The Department of Energy runs Oak Ridge National Laboratory, a nuclear and high-tech research establishment at the site, and performs national security work. Titan, a supercomputer at the National Laboratory, was named the world's fastest supercomputer in 2012. It was surpassed in 2013 by China's Tianhe-2 supercomputer. However, in June 2018 the Department of Energy announced that the USA had retaken the crown of "world's fastest supercomputer" from China after IBM and the Oak Ridge National Laboratory (ORNL) unveiled "Summit", a new supercomputer that is claimed to be more than twice as powerful as the current world leader, with a peak performance of 200,000 trillion calculations per second. By comparison, China's Tianhe-2 has a processing power of 93 petaflops (93,000 trillion calculations per second).
Tours of parts of the original facility are available to American citizens from March through November. The tour is so popular that a waiting list is required for seats.
Oak Ridge's scientific heritage is explored in the American Museum of Science and Energy. Its role in the Manhattan Project is preserved in the Manhattan Project National Historical Park (along with sites in Hanford, Washington and Los Alamos, New Mexico), run cooperatively by the National Park Service and the Department of Energy.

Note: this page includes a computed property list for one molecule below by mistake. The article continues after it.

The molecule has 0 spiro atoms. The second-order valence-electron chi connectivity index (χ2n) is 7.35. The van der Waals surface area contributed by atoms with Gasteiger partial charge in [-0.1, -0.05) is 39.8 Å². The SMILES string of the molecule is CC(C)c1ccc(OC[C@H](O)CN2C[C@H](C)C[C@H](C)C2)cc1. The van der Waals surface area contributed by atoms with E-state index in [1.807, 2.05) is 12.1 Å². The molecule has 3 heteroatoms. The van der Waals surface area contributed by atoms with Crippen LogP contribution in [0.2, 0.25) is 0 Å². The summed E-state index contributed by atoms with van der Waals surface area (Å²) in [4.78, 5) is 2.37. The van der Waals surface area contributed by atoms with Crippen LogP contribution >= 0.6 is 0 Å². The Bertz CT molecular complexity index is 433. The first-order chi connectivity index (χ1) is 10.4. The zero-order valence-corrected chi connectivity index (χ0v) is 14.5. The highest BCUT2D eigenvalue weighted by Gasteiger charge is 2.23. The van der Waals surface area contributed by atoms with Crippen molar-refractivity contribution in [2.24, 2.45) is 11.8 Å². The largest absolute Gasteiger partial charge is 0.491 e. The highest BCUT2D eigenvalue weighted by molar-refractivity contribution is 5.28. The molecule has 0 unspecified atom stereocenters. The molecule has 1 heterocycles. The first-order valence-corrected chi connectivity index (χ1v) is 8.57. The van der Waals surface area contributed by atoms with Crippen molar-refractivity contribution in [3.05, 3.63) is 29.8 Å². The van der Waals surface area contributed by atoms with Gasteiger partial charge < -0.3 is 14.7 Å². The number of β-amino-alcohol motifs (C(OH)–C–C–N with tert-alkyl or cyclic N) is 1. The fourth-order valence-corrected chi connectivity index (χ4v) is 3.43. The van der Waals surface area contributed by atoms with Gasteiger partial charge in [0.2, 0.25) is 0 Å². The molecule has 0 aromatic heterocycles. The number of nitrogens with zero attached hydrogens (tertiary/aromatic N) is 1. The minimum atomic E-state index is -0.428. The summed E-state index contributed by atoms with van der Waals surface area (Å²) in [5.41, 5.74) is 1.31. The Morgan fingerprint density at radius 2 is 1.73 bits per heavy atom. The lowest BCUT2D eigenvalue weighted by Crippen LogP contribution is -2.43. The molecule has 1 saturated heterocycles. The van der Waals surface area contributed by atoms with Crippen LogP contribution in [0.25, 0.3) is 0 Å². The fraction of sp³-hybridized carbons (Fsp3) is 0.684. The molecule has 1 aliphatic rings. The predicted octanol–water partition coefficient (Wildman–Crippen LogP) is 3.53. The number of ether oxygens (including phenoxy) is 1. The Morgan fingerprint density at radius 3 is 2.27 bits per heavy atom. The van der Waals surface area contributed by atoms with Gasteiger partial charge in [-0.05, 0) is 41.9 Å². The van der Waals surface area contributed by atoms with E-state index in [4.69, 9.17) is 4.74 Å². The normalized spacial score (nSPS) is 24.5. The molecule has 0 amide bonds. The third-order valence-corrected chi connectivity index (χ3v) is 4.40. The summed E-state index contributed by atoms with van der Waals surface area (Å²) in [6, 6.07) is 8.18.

Immediately northeast of Oak Ridge, the southwestward-flowing Clinch River bends sharply to the southeast for roughly 6 miles (10 km) toward Solway, where it turns again to the southwest. After flowing for approximately 17 miles (27 km), the river bends sharply to the northwest at Copper Ridge, and continues in this direction for nearly 7 miles (11 km). At the K-25 plant, the Clinch turns southwest again and flows for another 11 miles (18 km) to its mouth along the Tennessee River at Kingston. This series of bends creates a half-rectangle formation—surrounded by water on the northeast, east, and southwest—in which Oak Ridge is situated.